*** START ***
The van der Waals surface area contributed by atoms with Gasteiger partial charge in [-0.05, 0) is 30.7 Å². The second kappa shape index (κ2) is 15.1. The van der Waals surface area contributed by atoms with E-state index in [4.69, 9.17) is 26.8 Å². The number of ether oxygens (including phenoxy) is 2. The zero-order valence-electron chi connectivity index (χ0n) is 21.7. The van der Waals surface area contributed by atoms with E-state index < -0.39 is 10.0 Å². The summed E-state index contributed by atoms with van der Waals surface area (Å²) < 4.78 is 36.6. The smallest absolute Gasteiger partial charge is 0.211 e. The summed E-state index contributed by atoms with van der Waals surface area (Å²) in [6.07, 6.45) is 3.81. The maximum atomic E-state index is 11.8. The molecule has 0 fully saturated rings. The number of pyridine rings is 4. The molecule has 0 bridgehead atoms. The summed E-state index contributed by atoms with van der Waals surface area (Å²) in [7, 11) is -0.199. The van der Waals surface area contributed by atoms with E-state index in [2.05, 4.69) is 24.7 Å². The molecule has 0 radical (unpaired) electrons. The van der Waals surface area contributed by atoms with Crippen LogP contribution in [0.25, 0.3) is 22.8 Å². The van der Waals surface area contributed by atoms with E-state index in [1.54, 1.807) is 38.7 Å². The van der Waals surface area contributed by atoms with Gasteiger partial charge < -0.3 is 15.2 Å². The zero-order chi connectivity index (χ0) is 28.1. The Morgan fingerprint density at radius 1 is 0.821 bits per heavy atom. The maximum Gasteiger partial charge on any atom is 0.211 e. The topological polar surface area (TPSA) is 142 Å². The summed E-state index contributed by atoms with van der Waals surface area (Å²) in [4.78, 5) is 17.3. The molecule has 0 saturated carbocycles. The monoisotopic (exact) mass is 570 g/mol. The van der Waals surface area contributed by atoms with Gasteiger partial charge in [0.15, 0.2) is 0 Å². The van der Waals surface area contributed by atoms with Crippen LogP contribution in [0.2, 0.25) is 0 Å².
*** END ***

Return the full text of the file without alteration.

The van der Waals surface area contributed by atoms with Gasteiger partial charge in [-0.05, 0) is 30.7 Å². The second kappa shape index (κ2) is 15.1. The van der Waals surface area contributed by atoms with E-state index in [4.69, 9.17) is 26.8 Å². The number of ether oxygens (including phenoxy) is 2. The zero-order valence-electron chi connectivity index (χ0n) is 21.7. The van der Waals surface area contributed by atoms with E-state index < -0.39 is 10.0 Å². The summed E-state index contributed by atoms with van der Waals surface area (Å²) < 4.78 is 36.6. The smallest absolute Gasteiger partial charge is 0.211 e. The summed E-state index contributed by atoms with van der Waals surface area (Å²) in [6.07, 6.45) is 3.81. The maximum atomic E-state index is 11.8. The molecule has 0 fully saturated rings. The number of pyridine rings is 4. The molecule has 0 bridgehead atoms. The summed E-state index contributed by atoms with van der Waals surface area (Å²) in [7, 11) is -0.199. The van der Waals surface area contributed by atoms with E-state index in [2.05, 4.69) is 24.7 Å². The molecule has 0 radical (unpaired) electrons. The van der Waals surface area contributed by atoms with Crippen LogP contribution in [0.25, 0.3) is 22.8 Å². The van der Waals surface area contributed by atoms with E-state index in [1.54, 1.807) is 38.7 Å². The van der Waals surface area contributed by atoms with Gasteiger partial charge < -0.3 is 15.2 Å². The zero-order chi connectivity index (χ0) is 28.1. The Morgan fingerprint density at radius 1 is 0.821 bits per heavy atom. The maximum Gasteiger partial charge on any atom is 0.211 e. The topological polar surface area (TPSA) is 142 Å². The summed E-state index contributed by atoms with van der Waals surface area (Å²) in [4.78, 5) is 17.3. The molecule has 0 saturated carbocycles. The monoisotopic (exact) mass is 570 g/mol. The van der Waals surface area contributed by atoms with Gasteiger partial charge in [0.15, 0.2) is 0 Å². The van der Waals surface area contributed by atoms with Crippen LogP contribution in [0.2, 0.25) is 0 Å².